New research suggests the U.S. State Department’s environmental assessment of Keystone XL was wrong when it found the pipeline is “unlikely to significantly impact the rate of extraction in the oil sands.”
The report from the Carbon Tracker Initiative studied the point at which transportation costs by rail make new oil sands projects cost prohibitive. It found the pipeline, which would carry bitumen from northern Alberta’s oil sands to refineries on the U.S. Gulf Coast, will likely enable additional greenhouse gas emissions of a whopping five gigatonnes by 2050. To put that in perspective, the report notes that’s equivalent to annual emissions by a billion cars or 1,400 new coal-fired power plants. Cumulative emissions attributable to Keystone XL would equal 14 to 15 per cent of total projected CO2 emissions from the oil sands until 2050.
How did researchers come to such a different conclusion? Well the apparent conflict of interest of the contractor who evaluated GHG emissions for the State Department may have had something to do with it (not that Carbon Tracker doesn’t have an agenda).
“We find that [the State Department’s] modeling does not fully explore how the lower transportation costs (relative to rail) enabled by KXL improve producer economics and hence affect future oil sands production,” reads the report. Analysts found rail costs become prohibitive somewhere between $48 and $53 per barrel of bitumen, while Keystone XL would enable projects to be profitable at $60 per barrel.
This increase would amount to production of an added 510,000 barrels per day of bitumen (actually 730,000 of diluted bitumen) or about 100 per cent of Keystone XL’s capacity. All of the oil flowing through Keystone XL would effectively be oil which could not be profitably moved by train.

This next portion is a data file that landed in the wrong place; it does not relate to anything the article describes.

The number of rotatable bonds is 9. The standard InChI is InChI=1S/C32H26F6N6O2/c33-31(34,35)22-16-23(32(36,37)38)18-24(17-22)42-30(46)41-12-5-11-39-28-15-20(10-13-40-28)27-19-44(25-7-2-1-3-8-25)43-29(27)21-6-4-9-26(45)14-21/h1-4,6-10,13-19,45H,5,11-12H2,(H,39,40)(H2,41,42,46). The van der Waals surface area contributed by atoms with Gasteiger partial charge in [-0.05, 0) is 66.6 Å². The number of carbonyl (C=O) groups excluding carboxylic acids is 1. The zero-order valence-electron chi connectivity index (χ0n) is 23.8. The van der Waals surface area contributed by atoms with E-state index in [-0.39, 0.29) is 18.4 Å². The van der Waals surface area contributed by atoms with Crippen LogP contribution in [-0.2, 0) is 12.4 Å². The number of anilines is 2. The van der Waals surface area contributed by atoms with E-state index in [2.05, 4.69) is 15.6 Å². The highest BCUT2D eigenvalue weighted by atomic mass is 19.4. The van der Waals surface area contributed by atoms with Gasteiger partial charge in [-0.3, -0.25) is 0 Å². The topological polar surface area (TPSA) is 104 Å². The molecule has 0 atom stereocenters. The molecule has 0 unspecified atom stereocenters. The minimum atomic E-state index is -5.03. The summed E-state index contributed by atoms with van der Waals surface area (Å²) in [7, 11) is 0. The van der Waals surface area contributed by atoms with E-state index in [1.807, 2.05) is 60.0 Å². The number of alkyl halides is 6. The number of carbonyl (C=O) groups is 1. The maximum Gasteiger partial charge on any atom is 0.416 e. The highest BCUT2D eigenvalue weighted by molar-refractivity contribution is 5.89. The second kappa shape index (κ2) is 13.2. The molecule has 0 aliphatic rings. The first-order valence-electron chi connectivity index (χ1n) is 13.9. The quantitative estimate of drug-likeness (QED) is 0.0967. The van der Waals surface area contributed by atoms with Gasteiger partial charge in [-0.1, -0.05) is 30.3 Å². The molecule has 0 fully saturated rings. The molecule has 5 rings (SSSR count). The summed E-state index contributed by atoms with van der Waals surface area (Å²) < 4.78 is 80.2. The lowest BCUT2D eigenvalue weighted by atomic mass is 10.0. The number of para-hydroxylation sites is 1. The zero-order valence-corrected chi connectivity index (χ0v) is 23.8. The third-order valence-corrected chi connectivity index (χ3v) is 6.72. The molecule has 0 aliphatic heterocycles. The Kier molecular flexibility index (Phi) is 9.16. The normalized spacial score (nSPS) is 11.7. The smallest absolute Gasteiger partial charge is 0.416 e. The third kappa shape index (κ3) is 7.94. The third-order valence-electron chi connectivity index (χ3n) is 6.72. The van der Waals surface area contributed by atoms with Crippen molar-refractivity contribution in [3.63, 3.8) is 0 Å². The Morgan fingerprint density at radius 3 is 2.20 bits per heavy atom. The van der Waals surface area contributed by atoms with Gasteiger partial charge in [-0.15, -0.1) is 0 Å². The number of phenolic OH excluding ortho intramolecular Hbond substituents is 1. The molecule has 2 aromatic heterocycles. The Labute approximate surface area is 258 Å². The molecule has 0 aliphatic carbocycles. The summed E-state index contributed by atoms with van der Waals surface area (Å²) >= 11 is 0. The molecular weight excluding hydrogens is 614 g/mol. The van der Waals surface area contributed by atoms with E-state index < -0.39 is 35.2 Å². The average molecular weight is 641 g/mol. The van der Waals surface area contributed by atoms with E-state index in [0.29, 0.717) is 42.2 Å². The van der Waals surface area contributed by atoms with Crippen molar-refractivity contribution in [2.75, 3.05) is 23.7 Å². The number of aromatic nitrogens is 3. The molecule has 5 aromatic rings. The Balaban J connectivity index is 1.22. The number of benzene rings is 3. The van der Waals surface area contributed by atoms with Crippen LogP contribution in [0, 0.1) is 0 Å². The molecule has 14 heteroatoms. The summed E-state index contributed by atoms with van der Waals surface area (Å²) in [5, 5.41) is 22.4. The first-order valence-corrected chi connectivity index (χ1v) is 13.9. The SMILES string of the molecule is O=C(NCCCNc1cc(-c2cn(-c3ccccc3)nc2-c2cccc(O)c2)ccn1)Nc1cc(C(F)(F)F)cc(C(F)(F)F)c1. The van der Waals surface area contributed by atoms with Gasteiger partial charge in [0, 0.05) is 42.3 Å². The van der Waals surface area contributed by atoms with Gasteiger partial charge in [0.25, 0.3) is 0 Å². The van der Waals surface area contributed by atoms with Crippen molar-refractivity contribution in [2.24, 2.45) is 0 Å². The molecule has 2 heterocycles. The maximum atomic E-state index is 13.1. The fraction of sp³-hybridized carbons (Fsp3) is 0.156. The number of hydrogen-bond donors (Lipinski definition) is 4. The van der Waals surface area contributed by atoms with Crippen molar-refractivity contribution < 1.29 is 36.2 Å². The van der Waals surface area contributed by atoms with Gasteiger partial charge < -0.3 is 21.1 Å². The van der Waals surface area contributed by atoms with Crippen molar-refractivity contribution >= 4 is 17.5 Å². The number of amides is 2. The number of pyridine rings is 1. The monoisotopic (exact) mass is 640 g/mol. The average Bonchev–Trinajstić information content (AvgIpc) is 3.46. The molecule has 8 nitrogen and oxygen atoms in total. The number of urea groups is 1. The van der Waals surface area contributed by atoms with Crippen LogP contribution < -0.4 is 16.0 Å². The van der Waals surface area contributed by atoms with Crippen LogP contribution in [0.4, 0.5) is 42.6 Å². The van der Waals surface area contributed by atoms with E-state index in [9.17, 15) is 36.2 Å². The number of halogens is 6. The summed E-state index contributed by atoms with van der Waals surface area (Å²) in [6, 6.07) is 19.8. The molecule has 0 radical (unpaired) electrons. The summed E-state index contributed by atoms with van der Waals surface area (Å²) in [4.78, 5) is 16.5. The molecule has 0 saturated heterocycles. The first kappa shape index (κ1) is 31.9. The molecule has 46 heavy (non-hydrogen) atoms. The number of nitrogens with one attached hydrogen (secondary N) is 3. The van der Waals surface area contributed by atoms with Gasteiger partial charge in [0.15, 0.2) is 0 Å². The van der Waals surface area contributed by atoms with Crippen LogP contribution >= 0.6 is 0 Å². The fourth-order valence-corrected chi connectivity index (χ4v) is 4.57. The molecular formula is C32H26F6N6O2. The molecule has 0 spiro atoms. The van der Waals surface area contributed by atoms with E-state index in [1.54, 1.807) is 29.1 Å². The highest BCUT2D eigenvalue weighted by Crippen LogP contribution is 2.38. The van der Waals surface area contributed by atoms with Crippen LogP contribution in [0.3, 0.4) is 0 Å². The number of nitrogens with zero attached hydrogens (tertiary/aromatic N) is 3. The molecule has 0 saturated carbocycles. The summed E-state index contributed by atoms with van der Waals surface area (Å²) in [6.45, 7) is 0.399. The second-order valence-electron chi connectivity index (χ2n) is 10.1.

“Our national interest will be served only if this project doesn’t significantly exacerbate the problem of carbon pollution. The net effects of the pipeline’s impact on our climate will be absolutely critical to determining whether this project can go forward,” said Barack Obama in a June 2013 speech at Georgetown University. Clearly the president intends to factor climate change into his decision on this project.
As the report notes, “significance … is in the eye of the beholder.” Keystone XL would enable production of enough oil to make up 0.5 per cent of Earth’s total remaining carbon budget, all the carbon humanity can emit – ever – if we are to stick to a target limit of two degrees celsius. Emphasizing U.S. Secretary of State John Kerry’s words which put the severity of the threat of climate change at the level of terrorism, epidemics, poverty and the proliferation of nuclear weapons, the researchers conclude.
“From this perspective, decisions that aggravate the threat by even fractions of a percent can be too costly to bear.”
Logic follows that the research is correct. Of course Keystone XL would enable expanded production of the oil sands, why else would Trans Canada want to build it? Why else would oil sands producers be pushing so hard for it? Why else would Canadian Prime Minister Stephen Harper press his American counterpart on the issue every time they meet?
To conclude that the Keystone XL project won’t affect the climate is an exercise in willful ignorance. This month’s new report just backs up common sense with raw economic analysis. Other pipeline projects may or may not go ahead, but if Obama is to remain true to his word, then he should scrap Keystone XL.